This paper is an enjoyable read and quite an eye-opener. It was startling that health economics evidence was not much used in practice. But the barriers that were cited are not insurmountable. And the suggestions by the interviewees were really useful. There were suggestions about how economic evaluations should consider the local context to get a fair picture of the impact of the intervention to services and to the population, and to move beyond the trial into the real world. Equity was mentioned too, as well as broadening the outcomes beyond health. Fortunately, the health economics community is working on many of these issues.

Lastly, there was a clear message to make economic evidence accessible to lay audiences. This is a topic really close to my heart, and something I’d like to help improve. We have to make our work easy to understand and use. Otherwise, it may stay locked away in papers rather than do what we intended it for. Which is, at least in my view, to help inform decisions and to improve people’s lives.

I found this paper reassuring in that there is clearly a need for economic evidence and a desire to use it. Yes, there are some teething issues, but we’re working in the right direction. In sum, the future for health economics is bright!

Survival extrapolation in cancer immunotherapy: a validation-based case study. Value in Health Published 13th December 2018

Often, the cost-effectiveness of cancer drugs hangs in the method to extrapolate overall survival. This is because many cancer drugs receive their marketing authorisation before most patients in the trial have died. Extrapolation is tested extensively in the sensitivity analysis, and this is the subject of many discussions in NICE appraisal committees. Ultimately, at the point of making the decision, the correct method to extrapolate is a known unknown. Only in hindsight can we know for sure what the best choice was.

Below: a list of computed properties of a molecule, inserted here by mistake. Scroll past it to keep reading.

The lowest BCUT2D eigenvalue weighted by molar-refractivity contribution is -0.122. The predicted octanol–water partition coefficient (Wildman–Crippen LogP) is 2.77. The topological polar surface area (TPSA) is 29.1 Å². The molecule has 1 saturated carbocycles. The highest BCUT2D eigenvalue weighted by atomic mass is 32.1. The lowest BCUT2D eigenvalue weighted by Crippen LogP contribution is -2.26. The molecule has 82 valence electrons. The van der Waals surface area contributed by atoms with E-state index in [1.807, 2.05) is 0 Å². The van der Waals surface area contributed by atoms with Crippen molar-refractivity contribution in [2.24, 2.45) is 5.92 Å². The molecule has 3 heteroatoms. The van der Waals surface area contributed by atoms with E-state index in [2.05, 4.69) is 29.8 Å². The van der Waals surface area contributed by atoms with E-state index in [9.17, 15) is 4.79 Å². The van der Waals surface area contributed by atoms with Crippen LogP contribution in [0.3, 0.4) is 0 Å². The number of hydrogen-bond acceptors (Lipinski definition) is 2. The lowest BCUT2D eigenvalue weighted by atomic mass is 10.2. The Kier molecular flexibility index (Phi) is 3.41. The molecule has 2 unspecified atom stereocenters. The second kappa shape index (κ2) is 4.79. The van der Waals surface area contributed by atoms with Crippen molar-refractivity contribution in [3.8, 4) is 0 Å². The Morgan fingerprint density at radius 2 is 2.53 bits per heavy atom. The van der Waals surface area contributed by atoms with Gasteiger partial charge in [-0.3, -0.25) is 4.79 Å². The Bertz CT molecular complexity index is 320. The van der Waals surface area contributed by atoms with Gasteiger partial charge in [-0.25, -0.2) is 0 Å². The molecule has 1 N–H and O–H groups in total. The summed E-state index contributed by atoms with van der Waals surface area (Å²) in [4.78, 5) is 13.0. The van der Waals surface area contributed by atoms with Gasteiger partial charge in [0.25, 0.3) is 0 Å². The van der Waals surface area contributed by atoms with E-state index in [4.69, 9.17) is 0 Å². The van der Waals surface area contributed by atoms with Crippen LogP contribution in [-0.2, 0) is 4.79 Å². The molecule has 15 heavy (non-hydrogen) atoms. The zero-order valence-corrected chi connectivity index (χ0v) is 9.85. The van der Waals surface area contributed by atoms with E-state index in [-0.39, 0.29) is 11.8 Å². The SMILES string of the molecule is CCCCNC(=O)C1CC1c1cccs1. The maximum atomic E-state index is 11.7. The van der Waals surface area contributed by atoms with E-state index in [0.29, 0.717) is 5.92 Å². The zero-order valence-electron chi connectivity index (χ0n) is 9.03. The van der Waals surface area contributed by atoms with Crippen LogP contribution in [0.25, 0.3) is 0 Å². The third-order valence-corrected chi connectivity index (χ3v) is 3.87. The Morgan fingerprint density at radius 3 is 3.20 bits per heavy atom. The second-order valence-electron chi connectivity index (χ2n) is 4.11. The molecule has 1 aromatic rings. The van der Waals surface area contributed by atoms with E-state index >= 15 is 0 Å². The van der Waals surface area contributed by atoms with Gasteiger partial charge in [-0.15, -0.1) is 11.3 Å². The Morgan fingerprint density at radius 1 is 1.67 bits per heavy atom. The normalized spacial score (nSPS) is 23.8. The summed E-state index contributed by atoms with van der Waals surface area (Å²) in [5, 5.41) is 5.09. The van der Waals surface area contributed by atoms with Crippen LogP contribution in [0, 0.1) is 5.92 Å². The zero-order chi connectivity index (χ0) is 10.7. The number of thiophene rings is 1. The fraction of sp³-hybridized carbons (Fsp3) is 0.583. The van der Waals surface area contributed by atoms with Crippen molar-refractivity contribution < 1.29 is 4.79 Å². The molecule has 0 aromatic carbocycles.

Ash Bullement and colleagues take advantage of hindsight to know the best method for extrapolation of a clinical trial of an immunotherapy drug. Survival after treatment with immunotherapy drugs is more difficult to predict because some patients can survive for a very long time, while others have much poorer outcomes. They fitted survival models to the 3-year data cut, which was available at the time of the NICE technology appraisal. Then they compared their predictions to the observed survival in the 5-year data cut and to long-term survival trends from registry data. They found that the piecewise model and a mixture-cure model had the best predictions at 5 years.

This is a relevant paper for those of us who work in the technology appraisal world. I have to admit that I can be sceptical of piecewise and mixture-cure models, but they definitely have a role in our toolbox for survival extrapolation. Ideally, we’d have a study like this for all the technology appraisals hanging on the survival extrapolation so that we can take learnings across cancers and classes of drugs. With time, we would get to know more about what works best for which condition or drug. Ultimately, we may be able to get to a stage where we can look at the extrapolation with less inherent uncertainty.

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Sam Watson’s journal round-up for 12th November 2018

Every Monday our authors provide a round-up of some of the most recently published peer reviewed articles from the field. We don’t cover everything, or even what’s most important – just a few papers that have interested the author. Visit our Resources page for links to more journals or follow the HealthEconBot. If you’d like to write one of our weekly journal round-ups, get in touch.